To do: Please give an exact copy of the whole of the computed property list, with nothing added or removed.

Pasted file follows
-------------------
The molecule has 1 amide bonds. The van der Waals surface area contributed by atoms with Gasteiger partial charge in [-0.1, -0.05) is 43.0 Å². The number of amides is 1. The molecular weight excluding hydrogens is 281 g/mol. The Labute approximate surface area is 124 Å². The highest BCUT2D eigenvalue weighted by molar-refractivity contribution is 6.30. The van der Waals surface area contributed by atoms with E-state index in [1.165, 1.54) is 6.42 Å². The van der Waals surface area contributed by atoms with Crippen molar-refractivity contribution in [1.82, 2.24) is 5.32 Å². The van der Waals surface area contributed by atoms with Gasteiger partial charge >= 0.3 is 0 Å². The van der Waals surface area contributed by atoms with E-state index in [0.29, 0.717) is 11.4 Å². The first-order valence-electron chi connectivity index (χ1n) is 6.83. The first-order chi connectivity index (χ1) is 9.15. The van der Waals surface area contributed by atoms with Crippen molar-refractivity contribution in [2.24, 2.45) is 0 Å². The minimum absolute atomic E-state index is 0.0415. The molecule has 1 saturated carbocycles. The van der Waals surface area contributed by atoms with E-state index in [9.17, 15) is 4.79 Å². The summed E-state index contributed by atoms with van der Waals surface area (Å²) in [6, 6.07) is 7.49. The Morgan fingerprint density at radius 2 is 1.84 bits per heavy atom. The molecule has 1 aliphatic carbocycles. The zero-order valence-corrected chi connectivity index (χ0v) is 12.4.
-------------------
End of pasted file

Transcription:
The molecule has 1 amide bonds. The van der Waals surface area contributed by atoms with Gasteiger partial charge in [-0.1, -0.05) is 43.0 Å². The number of amides is 1. The molecular weight excluding hydrogens is 281 g/mol. The Labute approximate surface area is 124 Å². The highest BCUT2D eigenvalue weighted by molar-refractivity contribution is 6.30. The van der Waals surface area contributed by atoms with E-state index in [1.165, 1.54) is 6.42 Å². The van der Waals surface area contributed by atoms with Crippen molar-refractivity contribution in [1.82, 2.24) is 5.32 Å². The van der Waals surface area contributed by atoms with Gasteiger partial charge >= 0.3 is 0 Å². The van der Waals surface area contributed by atoms with E-state index in [0.29, 0.717) is 11.4 Å². The first-order valence-electron chi connectivity index (χ1n) is 6.83. The first-order chi connectivity index (χ1) is 9.15. The van der Waals surface area contributed by atoms with Crippen molar-refractivity contribution in [2.24, 2.45) is 0 Å². The minimum absolute atomic E-state index is 0.0415. The molecule has 1 saturated carbocycles. The van der Waals surface area contributed by atoms with E-state index in [9.17, 15) is 4.79 Å². The summed E-state index contributed by atoms with van der Waals surface area (Å²) in [6, 6.07) is 7.49. The Morgan fingerprint density at radius 2 is 1.84 bits per heavy atom. The molecule has 1 aliphatic carbocycles. The zero-order valence-corrected chi connectivity index (χ0v) is 12.4.